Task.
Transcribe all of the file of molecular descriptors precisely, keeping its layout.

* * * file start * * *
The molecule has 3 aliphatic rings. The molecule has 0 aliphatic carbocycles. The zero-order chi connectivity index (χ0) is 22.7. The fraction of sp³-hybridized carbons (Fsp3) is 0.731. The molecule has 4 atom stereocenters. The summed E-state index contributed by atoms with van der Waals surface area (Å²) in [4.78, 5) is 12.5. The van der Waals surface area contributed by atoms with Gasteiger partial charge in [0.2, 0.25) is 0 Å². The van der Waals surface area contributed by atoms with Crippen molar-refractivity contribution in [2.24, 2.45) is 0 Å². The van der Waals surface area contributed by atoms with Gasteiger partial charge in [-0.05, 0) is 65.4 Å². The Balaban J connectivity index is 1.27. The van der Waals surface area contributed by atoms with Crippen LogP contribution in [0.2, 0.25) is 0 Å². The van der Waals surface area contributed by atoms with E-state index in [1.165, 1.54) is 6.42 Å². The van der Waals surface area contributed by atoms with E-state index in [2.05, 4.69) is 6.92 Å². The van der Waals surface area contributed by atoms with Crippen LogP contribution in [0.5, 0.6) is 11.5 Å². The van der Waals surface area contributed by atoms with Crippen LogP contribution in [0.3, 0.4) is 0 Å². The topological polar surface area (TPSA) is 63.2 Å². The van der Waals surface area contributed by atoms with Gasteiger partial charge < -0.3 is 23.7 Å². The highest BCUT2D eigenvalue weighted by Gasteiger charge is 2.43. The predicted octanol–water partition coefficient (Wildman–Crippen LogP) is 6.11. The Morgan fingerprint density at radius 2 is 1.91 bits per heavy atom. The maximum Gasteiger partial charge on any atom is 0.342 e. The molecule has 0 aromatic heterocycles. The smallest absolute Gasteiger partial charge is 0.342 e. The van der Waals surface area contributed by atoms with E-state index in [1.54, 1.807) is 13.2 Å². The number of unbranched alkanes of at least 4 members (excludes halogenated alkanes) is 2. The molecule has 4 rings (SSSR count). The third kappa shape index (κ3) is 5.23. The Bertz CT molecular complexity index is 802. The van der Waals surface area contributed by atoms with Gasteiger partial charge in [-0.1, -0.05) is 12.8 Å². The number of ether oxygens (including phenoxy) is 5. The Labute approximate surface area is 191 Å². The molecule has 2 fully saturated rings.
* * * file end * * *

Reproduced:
The molecule has 3 aliphatic rings. The molecule has 0 aliphatic carbocycles. The zero-order chi connectivity index (χ0) is 22.7. The fraction of sp³-hybridized carbons (Fsp3) is 0.731. The molecule has 4 atom stereocenters. The summed E-state index contributed by atoms with van der Waals surface area (Å²) in [4.78, 5) is 12.5. The van der Waals surface area contributed by atoms with Gasteiger partial charge in [0.2, 0.25) is 0 Å². The van der Waals surface area contributed by atoms with Crippen molar-refractivity contribution in [2.24, 2.45) is 0 Å². The van der Waals surface area contributed by atoms with Gasteiger partial charge in [-0.05, 0) is 65.4 Å². The Balaban J connectivity index is 1.27. The van der Waals surface area contributed by atoms with Crippen LogP contribution in [0.2, 0.25) is 0 Å². The van der Waals surface area contributed by atoms with E-state index in [1.165, 1.54) is 6.42 Å². The van der Waals surface area contributed by atoms with E-state index in [2.05, 4.69) is 6.92 Å². The van der Waals surface area contributed by atoms with Crippen LogP contribution in [0.5, 0.6) is 11.5 Å². The van der Waals surface area contributed by atoms with Crippen LogP contribution in [0.3, 0.4) is 0 Å². The topological polar surface area (TPSA) is 63.2 Å². The van der Waals surface area contributed by atoms with Gasteiger partial charge < -0.3 is 23.7 Å². The highest BCUT2D eigenvalue weighted by Gasteiger charge is 2.43. The predicted octanol–water partition coefficient (Wildman–Crippen LogP) is 6.11. The Morgan fingerprint density at radius 2 is 1.91 bits per heavy atom. The maximum Gasteiger partial charge on any atom is 0.342 e. The molecule has 0 aromatic heterocycles. The smallest absolute Gasteiger partial charge is 0.342 e. The van der Waals surface area contributed by atoms with E-state index in [1.54, 1.807) is 13.2 Å². The number of unbranched alkanes of at least 4 members (excludes halogenated alkanes) is 2. The molecule has 4 rings (SSSR count). The third kappa shape index (κ3) is 5.23. The Bertz CT molecular complexity index is 802. The van der Waals surface area contributed by atoms with Gasteiger partial charge in [-0.1, -0.05) is 12.8 Å². The number of ether oxygens (including phenoxy) is 5. The Labute approximate surface area is 191 Å². The molecule has 2 fully saturated rings.